Google Vs Amazon, Microsoft

One of the most fascinating Google Developments in the last few months (from a pure strategy perspective) has been its all-out assault on Microsoft and Amazon.

Google’s fight against Microsoft is very well documented –

  1. Google has announced Chrome OS to take on Windows.  
  2. Google has also beefed up its Google Apps offering, and focused more on paid Google Apps.
  3. Lots of other developments like Google Wave.

Amazon has also felt Google’s wrath –

  1. The Google Book Settlement hangs like the Sword of Damocles over Amazon’s publishing ambitions.  
  2. Google has further raised the stakes by announcing it’ll sell ebooks and has sided with Publishers on pricing.
  3. Google has helped first Sony, and now B&N by providing 500K free books.

The question this brings up is – Is Google taking on too much?

Doing Too Much?
Doing Too Much?

Photo courtesy Colin McMillen

Google might have picked on the wrong two giants

1. Revenue Strength of Amazon and Microsoft.

First let’s look at Microsoft’s businesses (in particular Q3 of fiscal year 2009) –

  1. Client (Windows) – $3.4 billion revenue. $2.5 billion operating income.  
  2. Servers and Tools – $3.47 billion revenue. $1.35 billion operating income.
  3. Online Services Business – $721 million revenue. $575 million loss.  
  4. Microsoft Business Division – $4.5 billion revenue.  $2.87 billion operating income.
  5. Entertainment and Services – $1.75 billion revenue. $31 million loss. Worth noting –

    We are just beginning to enter the profitable phase of the current generation of gaming consoles.
    Microsoft is investing heavily – to the tune of $1.75 billion a quarter.
    In a few years Microsoft will reap the benefits and will reap them for at least 4-5 years.

After factoring in costs, etc. the net profits for Microsoft in Q3, 2009 were $4.436 billion (on total revenues of nearly $14 billion).

This includes all the losses it is taking on ventures like Bing and Zune.

Compare this with Google’s Q2, 2009 – $5.52 billion revenue, and $1.6 billion profits.

Next, let’s look at Amazon’s businesses (this is Q1, 2009) –

  1. Media (Books, CDs, DVDs, etc.) – $2.7 billion revenue.  
  2. Electronics etc. – $2 billion revenue. 
  3. Profits were $177 million. This is somewhat misleading for reasons like Kindle purchases being spread across 8 quarters.

That’s total revenue of nearly $5 billion.  

2. Diversification Strength of Amazon and Microsoft

All of Google’s money (or to be more particular, 97% of it) comes from advertising.

In stark contrast both Microsoft and Amazon sell things.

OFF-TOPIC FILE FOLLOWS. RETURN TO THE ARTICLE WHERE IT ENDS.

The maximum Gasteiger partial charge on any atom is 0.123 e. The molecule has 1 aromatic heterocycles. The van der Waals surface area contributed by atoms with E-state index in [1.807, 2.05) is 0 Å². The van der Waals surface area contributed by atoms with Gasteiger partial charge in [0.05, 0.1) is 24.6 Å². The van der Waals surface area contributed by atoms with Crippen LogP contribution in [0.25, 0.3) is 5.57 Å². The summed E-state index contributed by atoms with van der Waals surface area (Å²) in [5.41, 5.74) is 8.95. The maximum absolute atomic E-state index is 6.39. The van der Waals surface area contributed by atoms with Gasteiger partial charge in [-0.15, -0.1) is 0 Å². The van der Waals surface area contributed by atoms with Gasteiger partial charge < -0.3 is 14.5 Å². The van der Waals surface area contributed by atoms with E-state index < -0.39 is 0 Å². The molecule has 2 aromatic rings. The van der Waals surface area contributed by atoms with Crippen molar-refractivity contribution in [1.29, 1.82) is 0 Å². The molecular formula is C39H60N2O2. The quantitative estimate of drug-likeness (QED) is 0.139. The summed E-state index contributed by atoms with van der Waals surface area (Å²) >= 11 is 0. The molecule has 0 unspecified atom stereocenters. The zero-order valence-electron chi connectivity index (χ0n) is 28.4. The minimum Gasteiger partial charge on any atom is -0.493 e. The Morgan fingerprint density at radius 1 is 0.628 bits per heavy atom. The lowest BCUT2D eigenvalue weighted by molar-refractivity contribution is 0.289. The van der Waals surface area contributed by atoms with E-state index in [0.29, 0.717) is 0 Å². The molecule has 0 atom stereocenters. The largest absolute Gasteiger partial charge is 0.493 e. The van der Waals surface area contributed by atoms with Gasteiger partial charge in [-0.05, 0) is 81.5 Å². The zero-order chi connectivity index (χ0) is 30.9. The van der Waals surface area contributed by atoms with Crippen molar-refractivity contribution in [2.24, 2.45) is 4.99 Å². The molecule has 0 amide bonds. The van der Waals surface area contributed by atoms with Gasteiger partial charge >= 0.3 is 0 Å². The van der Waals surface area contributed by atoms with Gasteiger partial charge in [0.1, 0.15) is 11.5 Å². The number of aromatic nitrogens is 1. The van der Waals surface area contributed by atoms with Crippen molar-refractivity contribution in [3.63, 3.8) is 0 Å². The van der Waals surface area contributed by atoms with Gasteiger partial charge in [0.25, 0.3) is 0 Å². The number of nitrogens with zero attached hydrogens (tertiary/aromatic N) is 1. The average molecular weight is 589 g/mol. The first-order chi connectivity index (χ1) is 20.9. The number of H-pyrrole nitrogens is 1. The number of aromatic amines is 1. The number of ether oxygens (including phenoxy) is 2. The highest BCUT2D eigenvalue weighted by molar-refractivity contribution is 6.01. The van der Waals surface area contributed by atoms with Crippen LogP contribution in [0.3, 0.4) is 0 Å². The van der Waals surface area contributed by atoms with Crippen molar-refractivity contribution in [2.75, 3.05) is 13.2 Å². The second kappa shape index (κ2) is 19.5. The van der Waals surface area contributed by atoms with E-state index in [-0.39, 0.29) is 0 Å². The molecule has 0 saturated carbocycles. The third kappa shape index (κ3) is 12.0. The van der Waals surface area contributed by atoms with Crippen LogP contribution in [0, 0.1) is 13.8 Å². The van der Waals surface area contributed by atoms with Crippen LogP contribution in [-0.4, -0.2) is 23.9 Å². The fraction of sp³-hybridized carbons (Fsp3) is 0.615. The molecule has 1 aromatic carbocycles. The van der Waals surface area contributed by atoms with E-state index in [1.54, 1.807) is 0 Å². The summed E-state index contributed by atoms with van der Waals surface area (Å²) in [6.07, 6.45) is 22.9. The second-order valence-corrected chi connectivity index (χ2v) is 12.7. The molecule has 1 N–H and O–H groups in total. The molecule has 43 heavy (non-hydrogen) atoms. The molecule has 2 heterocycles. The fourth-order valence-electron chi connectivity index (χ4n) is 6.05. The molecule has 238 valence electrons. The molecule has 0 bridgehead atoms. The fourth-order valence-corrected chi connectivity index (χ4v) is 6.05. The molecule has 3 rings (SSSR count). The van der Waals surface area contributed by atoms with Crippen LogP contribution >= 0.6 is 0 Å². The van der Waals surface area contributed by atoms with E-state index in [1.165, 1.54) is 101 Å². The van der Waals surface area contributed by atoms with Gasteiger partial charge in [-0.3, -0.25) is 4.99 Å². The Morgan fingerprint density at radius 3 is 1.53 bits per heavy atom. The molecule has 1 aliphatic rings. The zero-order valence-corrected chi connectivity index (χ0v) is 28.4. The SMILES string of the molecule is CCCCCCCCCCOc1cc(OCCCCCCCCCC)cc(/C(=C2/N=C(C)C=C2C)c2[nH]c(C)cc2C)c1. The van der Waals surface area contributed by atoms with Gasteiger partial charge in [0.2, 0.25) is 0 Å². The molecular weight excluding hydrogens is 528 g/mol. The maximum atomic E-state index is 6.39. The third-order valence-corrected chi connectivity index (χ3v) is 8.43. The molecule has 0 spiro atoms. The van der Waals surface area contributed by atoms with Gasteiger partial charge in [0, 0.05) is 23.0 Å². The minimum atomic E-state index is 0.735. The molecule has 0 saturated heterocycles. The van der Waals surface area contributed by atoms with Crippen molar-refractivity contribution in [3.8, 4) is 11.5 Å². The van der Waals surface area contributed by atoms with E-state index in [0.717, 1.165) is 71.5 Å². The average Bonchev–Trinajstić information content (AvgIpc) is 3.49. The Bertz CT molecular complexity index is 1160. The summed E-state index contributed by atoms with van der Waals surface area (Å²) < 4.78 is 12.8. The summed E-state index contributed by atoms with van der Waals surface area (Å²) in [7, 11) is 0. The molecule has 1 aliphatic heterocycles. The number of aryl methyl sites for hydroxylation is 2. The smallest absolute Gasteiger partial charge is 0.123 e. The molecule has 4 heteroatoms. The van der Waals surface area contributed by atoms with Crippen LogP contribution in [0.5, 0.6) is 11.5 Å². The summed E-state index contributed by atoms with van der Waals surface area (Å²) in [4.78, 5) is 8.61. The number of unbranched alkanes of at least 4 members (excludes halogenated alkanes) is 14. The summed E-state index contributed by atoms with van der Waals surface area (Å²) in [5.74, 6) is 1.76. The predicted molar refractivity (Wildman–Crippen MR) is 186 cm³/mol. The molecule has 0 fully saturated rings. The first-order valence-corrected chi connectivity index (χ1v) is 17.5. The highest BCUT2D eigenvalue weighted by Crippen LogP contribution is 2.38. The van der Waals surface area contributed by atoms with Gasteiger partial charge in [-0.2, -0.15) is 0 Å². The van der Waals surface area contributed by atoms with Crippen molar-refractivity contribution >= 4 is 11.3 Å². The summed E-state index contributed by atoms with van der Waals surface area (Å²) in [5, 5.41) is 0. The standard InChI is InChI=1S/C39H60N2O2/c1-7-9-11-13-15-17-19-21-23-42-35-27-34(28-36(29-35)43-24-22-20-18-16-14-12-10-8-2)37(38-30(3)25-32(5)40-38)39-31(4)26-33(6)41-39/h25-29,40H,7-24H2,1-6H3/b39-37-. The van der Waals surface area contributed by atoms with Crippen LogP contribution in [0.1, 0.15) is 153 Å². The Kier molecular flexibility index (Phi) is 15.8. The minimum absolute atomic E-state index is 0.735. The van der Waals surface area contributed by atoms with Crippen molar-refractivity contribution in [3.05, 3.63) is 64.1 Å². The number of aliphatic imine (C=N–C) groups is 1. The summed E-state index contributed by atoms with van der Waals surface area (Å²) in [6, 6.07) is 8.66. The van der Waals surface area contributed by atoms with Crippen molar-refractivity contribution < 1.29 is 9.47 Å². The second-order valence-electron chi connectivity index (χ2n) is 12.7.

Microsoft has the following businesses all generating $1 billion or more in revenue per year (courtey this great post from Many Niches) –

  1. Windows OS
  2. Office 
  3. Windows Server OS 
  4. SQL Server
  5. Exchange
  6. SharePoint
  7. Xbox (and this is going to grow a lot)
  8. Xbox Live (it has 20 million+ users)
  9. One or both of Project and MS Dynamics.

 In all there are supposed to be somewhere between 9 (my estimate) and 14 (Robert Scoble’s claim) Microsoft Billion Dollar Businesses. 

Amazon is on its way to becoming a diversified super-power too –

  1. Media (Physical Media) – Books, CDs, DVDs.
  2. Electronics. 
  3. Kindle (very likely). 
  4. Cloud Computing (very likely as Amazon is the current leader).
  5. New initiatives like Amazon Wireless Store and Amazon Fresh might grow into big businesses.
  6. Sites that could combine into a meaningful presence –, (it has $300 million+ revenue per year, Amazon owns 46%), (shoes),,,
  7. MP3s and Digital downloads (excluding Kindle – might happen). 
  8. Print On Demand and other Non-Kindle Publishing (might happen). The recent University of Michigan tie-up is a sign of things to come.

We could make a decent argument that  –

  1. At least 4 of them (books, dvds, music, electronics) already are billion dollar businesses.
  2. The Kindle, Clothes and Shoes, Book Publishing, and Cloud Computing are 4 additional Amazon businesses that will likely be billion dollar businesses within 2 years.

Closing Thoughts – Google’s Revenue Challenge

Google is in an interesting position –

  1. There is no credible threat to it in Search (regardless of what you might think of Bing, Facebook and Twitter).
  2. This makes it incredibly powerful and incredibly profitable.
  3. Its complete and utter reliance on search and advertising make it necessary for Google to preserve this business.
  4. It also makes Google super driven to find a second viable source of revenue.

This dual need to protect its turf and find additional revenue streams has led Google into –

  1. Its Book Wars with Amazon.
  2. Its OS and Enterprise Wars with Microsoft.
  3. With Android and Chrome OS, it is inadvertently also opening up a front with Apple and the Wireless and Cellphone companies.

Suddenly you have a company that is taking on 2, and arguably 3, of the biggest, most dangerous companies in the world – at the exact same time.

As Amazon and the Kindle fight against Google’s ‘Everything for Free’/’Do No Evil’ (seemingly flawless) strategy it’s worth nothing that they are not alone.

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